A website from the Massachusetts Historical Society; founded 1791.
The Adams Papers Digital Edition is undergoing active maintenance while we work on improvements to the system. You may experience slow performance or the inability to access content. We apologize for any inconvenience this may cause. We will endeavor to return to full capabilities as soon as possible.

Browsing: Diary of Charles Francis Adams, Volume 1

Docno: ADMS-13-01-02-0003-0001-0005

Author: CFA
Date: 1824-01-05

Monday 5th.

This morning I read my Geography and Bacon for the last time { 32 } for a week or ten days, as the house is about to be turned topsy turvy for that time. Monsieur was moved from his Library and Study up into John’s sitting room. For his room was converted into a ball room. The pillars were put up to day as it was thought necessary to prop the house. Twelve of them were put up. And Madame set us all busily to work making wreaths. I also went to Georgetown in the carriage to day with Mary, myself to get some Money, a draft for which had been given me by Mrs. Clark1 when I set out. Mary went on some business for Madame. We stopped also at the Flower Warehouse where I gave some directions for John.2 We returned very soon after quite a pleasant ride although I am obliged to be amazingly cautious in my conduct towards her. The relatives I perceive watch me so closely now that I am always forced to keep a certain level. If in either too high or too low spirits for any time in her presence, it is set down immediately as a relapse. She has some alluring ways which are apt to make every man forget myself, but she is not what she was, and I have had too hard a trial to think of ever wishing to endure the same. George too, but fortunately (for indeed I cannot help thinking so) he is not with us, would be in a perfect fever and sickness if he was to imagine that she had encouraged me in the least as he would certainly.3 Our connection however was long since thoroughly broken off and we have been mutually guarded ever since.4 Mr. Fuller came, and talked to me about invitations and the Lord knows what, all which I referred to Madame. Thus went the day.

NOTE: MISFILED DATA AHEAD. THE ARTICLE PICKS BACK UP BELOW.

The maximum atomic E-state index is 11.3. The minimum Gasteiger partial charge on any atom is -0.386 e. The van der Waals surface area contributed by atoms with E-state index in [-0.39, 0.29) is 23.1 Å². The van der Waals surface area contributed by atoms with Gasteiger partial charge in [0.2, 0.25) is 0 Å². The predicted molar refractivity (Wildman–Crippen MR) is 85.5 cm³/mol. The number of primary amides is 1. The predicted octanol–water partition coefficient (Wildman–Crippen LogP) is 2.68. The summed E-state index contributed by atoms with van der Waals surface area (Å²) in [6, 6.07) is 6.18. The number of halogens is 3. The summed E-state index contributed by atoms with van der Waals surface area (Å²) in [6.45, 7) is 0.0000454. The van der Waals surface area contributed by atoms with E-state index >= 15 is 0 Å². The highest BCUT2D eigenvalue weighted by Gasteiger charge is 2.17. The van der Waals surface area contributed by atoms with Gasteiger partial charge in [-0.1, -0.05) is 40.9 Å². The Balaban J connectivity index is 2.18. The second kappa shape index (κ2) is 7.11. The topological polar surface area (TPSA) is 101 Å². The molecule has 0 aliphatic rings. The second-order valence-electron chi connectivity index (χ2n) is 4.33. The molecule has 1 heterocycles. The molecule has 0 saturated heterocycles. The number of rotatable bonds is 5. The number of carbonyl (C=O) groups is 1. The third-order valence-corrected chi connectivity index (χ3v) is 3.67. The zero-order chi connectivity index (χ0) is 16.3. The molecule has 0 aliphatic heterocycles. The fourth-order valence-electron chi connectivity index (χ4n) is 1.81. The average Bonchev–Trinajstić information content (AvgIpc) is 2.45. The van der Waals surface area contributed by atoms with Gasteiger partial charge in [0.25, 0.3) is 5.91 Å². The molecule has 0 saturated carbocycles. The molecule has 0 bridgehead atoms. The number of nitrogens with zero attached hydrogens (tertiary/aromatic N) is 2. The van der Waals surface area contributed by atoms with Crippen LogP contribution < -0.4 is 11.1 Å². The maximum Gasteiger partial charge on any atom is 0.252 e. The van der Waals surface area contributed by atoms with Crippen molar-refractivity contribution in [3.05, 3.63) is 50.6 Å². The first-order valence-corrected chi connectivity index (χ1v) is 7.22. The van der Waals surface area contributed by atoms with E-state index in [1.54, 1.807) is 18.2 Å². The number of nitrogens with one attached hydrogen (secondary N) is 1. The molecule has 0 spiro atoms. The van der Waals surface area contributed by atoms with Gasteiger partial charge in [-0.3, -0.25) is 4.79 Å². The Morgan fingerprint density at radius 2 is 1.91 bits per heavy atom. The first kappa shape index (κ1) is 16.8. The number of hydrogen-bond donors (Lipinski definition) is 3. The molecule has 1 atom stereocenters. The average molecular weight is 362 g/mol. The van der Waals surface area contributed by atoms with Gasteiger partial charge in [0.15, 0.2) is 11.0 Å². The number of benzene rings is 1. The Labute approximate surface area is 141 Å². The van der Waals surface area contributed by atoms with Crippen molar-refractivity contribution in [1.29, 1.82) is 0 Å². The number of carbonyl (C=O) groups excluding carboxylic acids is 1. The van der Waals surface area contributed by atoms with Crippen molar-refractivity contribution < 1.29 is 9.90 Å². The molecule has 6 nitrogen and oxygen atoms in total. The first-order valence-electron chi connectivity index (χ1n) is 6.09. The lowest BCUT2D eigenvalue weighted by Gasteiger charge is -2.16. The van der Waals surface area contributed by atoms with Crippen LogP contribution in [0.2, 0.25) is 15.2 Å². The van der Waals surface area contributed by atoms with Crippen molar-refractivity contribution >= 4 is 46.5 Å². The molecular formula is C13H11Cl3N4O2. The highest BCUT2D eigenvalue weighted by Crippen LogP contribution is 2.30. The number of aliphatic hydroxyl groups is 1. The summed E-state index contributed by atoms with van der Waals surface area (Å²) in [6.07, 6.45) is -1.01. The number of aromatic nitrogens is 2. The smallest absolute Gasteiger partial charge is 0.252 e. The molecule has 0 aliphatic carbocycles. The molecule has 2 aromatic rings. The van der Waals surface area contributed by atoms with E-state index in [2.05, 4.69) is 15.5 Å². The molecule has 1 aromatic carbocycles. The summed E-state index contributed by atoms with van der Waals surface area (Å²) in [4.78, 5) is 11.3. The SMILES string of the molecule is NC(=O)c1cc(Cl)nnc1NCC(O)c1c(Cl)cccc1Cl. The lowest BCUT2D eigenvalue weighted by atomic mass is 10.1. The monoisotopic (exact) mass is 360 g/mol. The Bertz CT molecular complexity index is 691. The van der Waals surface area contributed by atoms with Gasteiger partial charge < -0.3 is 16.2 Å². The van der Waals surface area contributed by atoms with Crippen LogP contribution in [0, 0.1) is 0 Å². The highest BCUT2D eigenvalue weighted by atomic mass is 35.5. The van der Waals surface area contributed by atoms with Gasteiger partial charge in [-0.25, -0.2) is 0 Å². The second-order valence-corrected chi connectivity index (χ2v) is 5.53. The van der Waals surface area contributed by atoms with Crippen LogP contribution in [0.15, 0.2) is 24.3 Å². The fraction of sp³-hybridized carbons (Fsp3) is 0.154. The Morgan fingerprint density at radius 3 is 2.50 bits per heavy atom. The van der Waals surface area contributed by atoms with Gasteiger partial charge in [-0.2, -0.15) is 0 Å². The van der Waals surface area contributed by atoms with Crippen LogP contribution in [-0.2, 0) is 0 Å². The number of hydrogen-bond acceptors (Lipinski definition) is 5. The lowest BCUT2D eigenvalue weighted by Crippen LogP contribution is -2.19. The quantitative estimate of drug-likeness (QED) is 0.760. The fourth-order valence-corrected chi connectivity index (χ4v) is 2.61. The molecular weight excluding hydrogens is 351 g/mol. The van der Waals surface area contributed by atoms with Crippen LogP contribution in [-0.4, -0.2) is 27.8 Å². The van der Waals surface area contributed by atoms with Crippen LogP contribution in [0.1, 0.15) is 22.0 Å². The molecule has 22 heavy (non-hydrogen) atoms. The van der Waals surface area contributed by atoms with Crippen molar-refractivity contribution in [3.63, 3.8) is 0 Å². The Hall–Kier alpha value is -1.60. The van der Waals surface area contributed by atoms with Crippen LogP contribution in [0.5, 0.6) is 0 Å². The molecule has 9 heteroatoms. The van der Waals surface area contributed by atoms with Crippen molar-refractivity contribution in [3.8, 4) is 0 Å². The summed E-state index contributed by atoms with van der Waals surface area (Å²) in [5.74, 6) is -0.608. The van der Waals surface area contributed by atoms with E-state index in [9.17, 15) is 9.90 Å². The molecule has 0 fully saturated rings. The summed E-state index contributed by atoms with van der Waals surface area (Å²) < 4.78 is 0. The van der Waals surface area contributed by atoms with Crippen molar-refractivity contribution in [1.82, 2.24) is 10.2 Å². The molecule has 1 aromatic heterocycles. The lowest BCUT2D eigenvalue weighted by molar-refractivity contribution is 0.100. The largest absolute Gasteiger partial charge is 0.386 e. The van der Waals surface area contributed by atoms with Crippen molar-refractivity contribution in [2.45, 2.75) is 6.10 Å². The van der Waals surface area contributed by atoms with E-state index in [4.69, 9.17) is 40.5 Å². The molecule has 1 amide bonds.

1. Susanna Boylston (Adams) Clark (1796–1884), the widowed daughter of Charles Adams (1770–1800), the younger brother of JQA. She lived at the Old House in Quincy as a companion to her grandfather, JA. See Adams Genealogy.
2. CFA doubtless meant “the Flour Warehouse,” i.e. the Columbia Mills on Rock Creek, which were currently (and badly) managed by relatives of LCA with financial help from JQA. JA2 later took over the management of this enterprise and it became known as the Adams Mill. An Adams Mill Road remains in the National Zoological Gardens, but the buildings have completely disappeared. See Bemis, JQA , 2:197–200; Columbia Hist. Soc., Records , 31–32 (1930):100–101.
3. CFA hastily (and confusedly) corrected this sentence in the MS and undoubtedly wished it to read: “George, too, but fortunately (for indeed I cannot help thinking so) he is not with us, would be in a perfect fever and sickness if he was to imagine, as he would certainly, that she had encouraged me in the least.”
4. Mary Catherine Hellen, LCA’s niece who lived with the Adams family, was the object of affection of all three of the Adams boys. She had become engaged to GWA in 1823, but when JA2 returned home after having been expelled from Harvard, she transferred her interest to him. Early in 1824 the observant and tolerant LCA noticed that Mary was “playing a game which no one ever comprehend[s] but the initiated,” meaning probably that her niece was flirting with CFA. See LCA to GWA, 7 Dec. 1823, and 1 Jan. 1824, Adams Papers; entries for 19 and 20 May, below; Bemis, JQA , 2:116, 118.